The Trayvon Martin and George Zimmerman case has once again opened the racial wounds of our nation, and it reminded me of the first piece I wrote for The Washington Post six years ago.
I wrote about racial disparity in the health care system, titled “How I Learned to Treat My Bias.” Last week, I read it aloud to my son and daughter. Here are some excerpts:
“I observed myself whenever I entered a hospital room to see a new patient. To my surprise, I realized that in the initial glance I viewed patients as an ‘elderly black man’ or a ‘Hispanic worker’ — and all the baggage that comes with their race, gender and ethnicity. My prejudices had kicked in.
“Unfortunately, the entire health system sees patients by race, gender and ethnicity, and it has a profound effect on how care is delivered.
“The Institute of Medicine in its 2002 report ‘Unequal Treatment’ cited some provocative statistics. Black patients, for example, tend to receive lower-quality care for cancer, heart disease, HIV, diabetes and other illnesses. Black men are 40 percent more likely to die of cancer than white men. These differences often persist even after accounting for age, severity of illness and delays in seeking treatment among different groups.
“How can this happen in America in 2007? It’s simple. Social psychology shows that stereotyping is a universal human mental function. We use social groups (race, sex and ethnicity) to understand people — to gather or recall information about people from our minds.
“The mental processing goes something like this:
“When I enter the room in which a patient is waiting for me, I do four things.
“First, in the seconds before our initial greeting, I automatically and often unconsciously activate my stereotype. Thus, I assume a young Hispanic man is likely to be an uninsured construction worker.
“Second, even though I believe that I do not judge people based on stereotypes, the data show it is very likely that I do. When I see an elderly black woman I am more likely to ask her about church as a support structure than I am to ask a white man the same question because I assume she is churchgoing.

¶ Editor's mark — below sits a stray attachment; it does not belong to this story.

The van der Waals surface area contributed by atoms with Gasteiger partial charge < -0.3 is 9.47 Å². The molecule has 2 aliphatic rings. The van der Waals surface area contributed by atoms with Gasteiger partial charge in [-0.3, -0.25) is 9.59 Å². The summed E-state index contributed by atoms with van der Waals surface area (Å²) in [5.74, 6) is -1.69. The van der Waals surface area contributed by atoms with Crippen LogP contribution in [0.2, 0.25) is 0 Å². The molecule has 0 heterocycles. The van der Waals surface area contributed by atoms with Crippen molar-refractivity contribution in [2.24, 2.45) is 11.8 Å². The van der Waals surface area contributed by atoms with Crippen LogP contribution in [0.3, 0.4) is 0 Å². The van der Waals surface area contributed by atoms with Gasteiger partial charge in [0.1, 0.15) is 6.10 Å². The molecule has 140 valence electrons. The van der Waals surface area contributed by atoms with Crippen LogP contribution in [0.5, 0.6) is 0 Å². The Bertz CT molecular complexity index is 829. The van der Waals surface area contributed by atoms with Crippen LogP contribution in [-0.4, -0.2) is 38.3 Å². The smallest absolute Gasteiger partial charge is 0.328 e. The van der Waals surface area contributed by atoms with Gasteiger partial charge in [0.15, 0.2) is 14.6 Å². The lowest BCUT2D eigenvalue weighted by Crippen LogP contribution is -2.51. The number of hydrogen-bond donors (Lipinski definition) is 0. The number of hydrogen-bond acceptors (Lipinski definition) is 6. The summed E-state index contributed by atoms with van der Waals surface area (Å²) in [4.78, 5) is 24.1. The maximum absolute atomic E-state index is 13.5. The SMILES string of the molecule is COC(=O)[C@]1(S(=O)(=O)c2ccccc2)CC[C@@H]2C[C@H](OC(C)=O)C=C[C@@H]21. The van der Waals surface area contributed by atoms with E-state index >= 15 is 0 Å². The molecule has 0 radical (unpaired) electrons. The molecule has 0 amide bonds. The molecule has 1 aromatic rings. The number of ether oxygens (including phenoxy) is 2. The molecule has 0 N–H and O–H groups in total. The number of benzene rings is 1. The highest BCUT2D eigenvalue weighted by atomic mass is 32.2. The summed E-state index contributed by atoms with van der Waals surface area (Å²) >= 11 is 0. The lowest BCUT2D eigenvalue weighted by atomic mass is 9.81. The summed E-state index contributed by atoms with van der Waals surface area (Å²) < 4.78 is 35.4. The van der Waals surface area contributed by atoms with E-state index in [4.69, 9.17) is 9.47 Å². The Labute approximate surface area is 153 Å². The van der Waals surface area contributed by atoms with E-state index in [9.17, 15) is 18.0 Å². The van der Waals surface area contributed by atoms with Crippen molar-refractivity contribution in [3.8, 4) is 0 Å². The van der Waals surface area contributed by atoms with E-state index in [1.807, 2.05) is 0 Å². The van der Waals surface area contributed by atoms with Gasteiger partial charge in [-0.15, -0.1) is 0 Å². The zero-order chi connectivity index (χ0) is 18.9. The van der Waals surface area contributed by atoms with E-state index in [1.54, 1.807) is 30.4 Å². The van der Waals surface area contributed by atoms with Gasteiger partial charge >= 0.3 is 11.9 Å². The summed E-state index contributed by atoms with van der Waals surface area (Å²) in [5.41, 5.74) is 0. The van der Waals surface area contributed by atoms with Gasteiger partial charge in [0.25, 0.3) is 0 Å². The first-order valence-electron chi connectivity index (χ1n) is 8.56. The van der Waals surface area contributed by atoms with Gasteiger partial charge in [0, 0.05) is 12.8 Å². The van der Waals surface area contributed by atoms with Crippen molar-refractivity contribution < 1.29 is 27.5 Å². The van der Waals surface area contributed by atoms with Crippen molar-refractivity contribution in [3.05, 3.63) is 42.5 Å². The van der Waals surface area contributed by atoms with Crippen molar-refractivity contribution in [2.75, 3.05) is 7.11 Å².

“Third, after the encounter, my stereotyping affects how I recall and process information. A white man complaining of pain receives more attention than a Hispanic woman with the same complaint because I stereotype white men as being more stoic.
“Fourth, my stereotypes probably guide my expectations and handling of the patient, resulting in a self-fulfilling prophecy. An elderly black man is unlikely to understand the details of a diagnosis, I assume, so I spend less time explaining his disease and its consequences. Ultimately, such a patient is less informed about his illness.
“The most glaring result of black-white inequality in health care was found in a 2005 study issued by former surgeon general David Satcher. He estimated that closing the black-white mortality gap would eliminate more than 83,000 deaths per year among African Americans.
“It is painful to write these things. As health care workers we try to be unbiased in our delivery of care.”
So what is the solution? If we wish to overcome the unintended racial disparities, we need to become aware of how we think. Then we need to force our reflections and judgments beyond the stereotype before that encounter. Almost every time, I notice, after I engage in a conversation with a patient, the stereotype melts away, and I see the patient as person, not their stereotypical social group.
I told my children I hope my patients do the same for me. I hope that they do not see me only as a brown foreigner but recognize me as a doctor keen to be a partner in their health care.
Source : Commercial Appeal